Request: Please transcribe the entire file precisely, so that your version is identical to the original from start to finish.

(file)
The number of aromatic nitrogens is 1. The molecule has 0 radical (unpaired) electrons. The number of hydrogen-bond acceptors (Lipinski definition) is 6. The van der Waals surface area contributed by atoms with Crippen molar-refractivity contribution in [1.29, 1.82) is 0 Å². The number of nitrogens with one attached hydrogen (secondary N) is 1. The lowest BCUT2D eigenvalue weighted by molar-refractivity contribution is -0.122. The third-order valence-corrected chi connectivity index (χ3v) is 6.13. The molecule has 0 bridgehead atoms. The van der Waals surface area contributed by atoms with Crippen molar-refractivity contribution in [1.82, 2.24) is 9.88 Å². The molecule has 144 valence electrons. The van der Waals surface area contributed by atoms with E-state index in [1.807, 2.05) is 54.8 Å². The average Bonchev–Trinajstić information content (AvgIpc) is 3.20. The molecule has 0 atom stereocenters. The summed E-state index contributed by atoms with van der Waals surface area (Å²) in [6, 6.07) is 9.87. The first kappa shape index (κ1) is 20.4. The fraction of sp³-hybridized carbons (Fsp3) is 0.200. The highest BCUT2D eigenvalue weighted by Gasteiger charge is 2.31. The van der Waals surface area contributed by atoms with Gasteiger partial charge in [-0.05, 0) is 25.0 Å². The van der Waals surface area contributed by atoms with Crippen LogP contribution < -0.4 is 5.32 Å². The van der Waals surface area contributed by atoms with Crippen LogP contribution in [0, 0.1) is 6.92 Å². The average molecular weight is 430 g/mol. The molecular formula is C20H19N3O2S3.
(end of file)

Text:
The number of aromatic nitrogens is 1. The molecule has 0 radical (unpaired) electrons. The number of hydrogen-bond acceptors (Lipinski definition) is 6. The van der Waals surface area contributed by atoms with Crippen molar-refractivity contribution in [1.29, 1.82) is 0 Å². The number of nitrogens with one attached hydrogen (secondary N) is 1. The lowest BCUT2D eigenvalue weighted by molar-refractivity contribution is -0.122. The third-order valence-corrected chi connectivity index (χ3v) is 6.13. The molecule has 0 bridgehead atoms. The van der Waals surface area contributed by atoms with Crippen molar-refractivity contribution in [1.82, 2.24) is 9.88 Å². The molecule has 144 valence electrons. The van der Waals surface area contributed by atoms with E-state index in [1.807, 2.05) is 54.8 Å². The average Bonchev–Trinajstić information content (AvgIpc) is 3.20. The molecule has 0 atom stereocenters. The summed E-state index contributed by atoms with van der Waals surface area (Å²) in [6, 6.07) is 9.87. The first kappa shape index (κ1) is 20.4. The fraction of sp³-hybridized carbons (Fsp3) is 0.200. The highest BCUT2D eigenvalue weighted by Gasteiger charge is 2.31. The van der Waals surface area contributed by atoms with Gasteiger partial charge in [-0.05, 0) is 25.0 Å². The van der Waals surface area contributed by atoms with Crippen LogP contribution < -0.4 is 5.32 Å². The van der Waals surface area contributed by atoms with Crippen LogP contribution in [0, 0.1) is 6.92 Å². The average molecular weight is 430 g/mol. The molecular formula is C20H19N3O2S3.